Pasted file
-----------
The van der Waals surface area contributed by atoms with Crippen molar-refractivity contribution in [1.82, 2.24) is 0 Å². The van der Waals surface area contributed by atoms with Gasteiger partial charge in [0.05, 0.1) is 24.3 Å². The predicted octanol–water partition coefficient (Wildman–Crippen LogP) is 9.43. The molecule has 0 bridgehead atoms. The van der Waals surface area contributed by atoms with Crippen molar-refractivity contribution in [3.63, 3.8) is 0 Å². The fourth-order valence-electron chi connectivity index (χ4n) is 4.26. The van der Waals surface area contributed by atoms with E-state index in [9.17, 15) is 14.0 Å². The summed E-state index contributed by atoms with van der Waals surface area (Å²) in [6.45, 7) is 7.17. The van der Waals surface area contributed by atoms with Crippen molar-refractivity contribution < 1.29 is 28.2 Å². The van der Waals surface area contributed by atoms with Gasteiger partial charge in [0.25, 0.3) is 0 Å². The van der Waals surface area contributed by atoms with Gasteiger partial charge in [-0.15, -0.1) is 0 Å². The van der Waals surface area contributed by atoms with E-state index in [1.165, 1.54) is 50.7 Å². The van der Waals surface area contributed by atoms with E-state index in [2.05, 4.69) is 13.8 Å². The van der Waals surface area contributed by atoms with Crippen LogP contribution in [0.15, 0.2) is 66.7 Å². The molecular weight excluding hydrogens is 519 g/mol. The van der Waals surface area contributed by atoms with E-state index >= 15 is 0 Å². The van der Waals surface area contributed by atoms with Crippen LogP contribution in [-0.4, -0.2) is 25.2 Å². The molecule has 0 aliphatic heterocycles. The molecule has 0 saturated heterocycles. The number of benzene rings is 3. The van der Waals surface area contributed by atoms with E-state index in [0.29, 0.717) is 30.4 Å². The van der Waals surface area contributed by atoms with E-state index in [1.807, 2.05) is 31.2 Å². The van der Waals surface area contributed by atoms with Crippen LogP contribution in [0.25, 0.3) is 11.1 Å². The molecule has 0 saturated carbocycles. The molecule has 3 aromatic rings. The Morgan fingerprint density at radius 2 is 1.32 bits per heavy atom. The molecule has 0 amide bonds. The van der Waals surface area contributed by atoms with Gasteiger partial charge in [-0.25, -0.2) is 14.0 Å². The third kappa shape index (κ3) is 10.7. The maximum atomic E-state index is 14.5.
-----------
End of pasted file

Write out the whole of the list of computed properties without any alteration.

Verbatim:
The van der Waals surface area contributed by atoms with Crippen molar-refractivity contribution in [1.82, 2.24) is 0 Å². The van der Waals surface area contributed by atoms with Gasteiger partial charge in [0.05, 0.1) is 24.3 Å². The predicted octanol–water partition coefficient (Wildman–Crippen LogP) is 9.43. The molecule has 0 bridgehead atoms. The van der Waals surface area contributed by atoms with Crippen molar-refractivity contribution in [3.63, 3.8) is 0 Å². The fourth-order valence-electron chi connectivity index (χ4n) is 4.26. The van der Waals surface area contributed by atoms with E-state index in [9.17, 15) is 14.0 Å². The summed E-state index contributed by atoms with van der Waals surface area (Å²) in [6.45, 7) is 7.17. The van der Waals surface area contributed by atoms with Crippen molar-refractivity contribution < 1.29 is 28.2 Å². The van der Waals surface area contributed by atoms with Gasteiger partial charge in [0.25, 0.3) is 0 Å². The van der Waals surface area contributed by atoms with Gasteiger partial charge in [-0.15, -0.1) is 0 Å². The van der Waals surface area contributed by atoms with E-state index in [1.165, 1.54) is 50.7 Å². The van der Waals surface area contributed by atoms with E-state index in [2.05, 4.69) is 13.8 Å². The van der Waals surface area contributed by atoms with Crippen LogP contribution in [0.15, 0.2) is 66.7 Å². The molecular weight excluding hydrogens is 519 g/mol. The van der Waals surface area contributed by atoms with E-state index >= 15 is 0 Å². The van der Waals surface area contributed by atoms with Crippen LogP contribution in [-0.4, -0.2) is 25.2 Å². The molecule has 0 aliphatic heterocycles. The molecule has 0 saturated heterocycles. The number of benzene rings is 3. The van der Waals surface area contributed by atoms with E-state index in [0.29, 0.717) is 30.4 Å². The van der Waals surface area contributed by atoms with E-state index in [1.807, 2.05) is 31.2 Å². The van der Waals surface area contributed by atoms with Crippen LogP contribution in [0.25, 0.3) is 11.1 Å². The molecule has 0 saturated carbocycles. The molecule has 3 aromatic rings. The Morgan fingerprint density at radius 2 is 1.32 bits per heavy atom. The molecule has 0 amide bonds. The van der Waals surface area contributed by atoms with Gasteiger partial charge in [-0.25, -0.2) is 14.0 Å². The third kappa shape index (κ3) is 10.7. The maximum atomic E-state index is 14.5.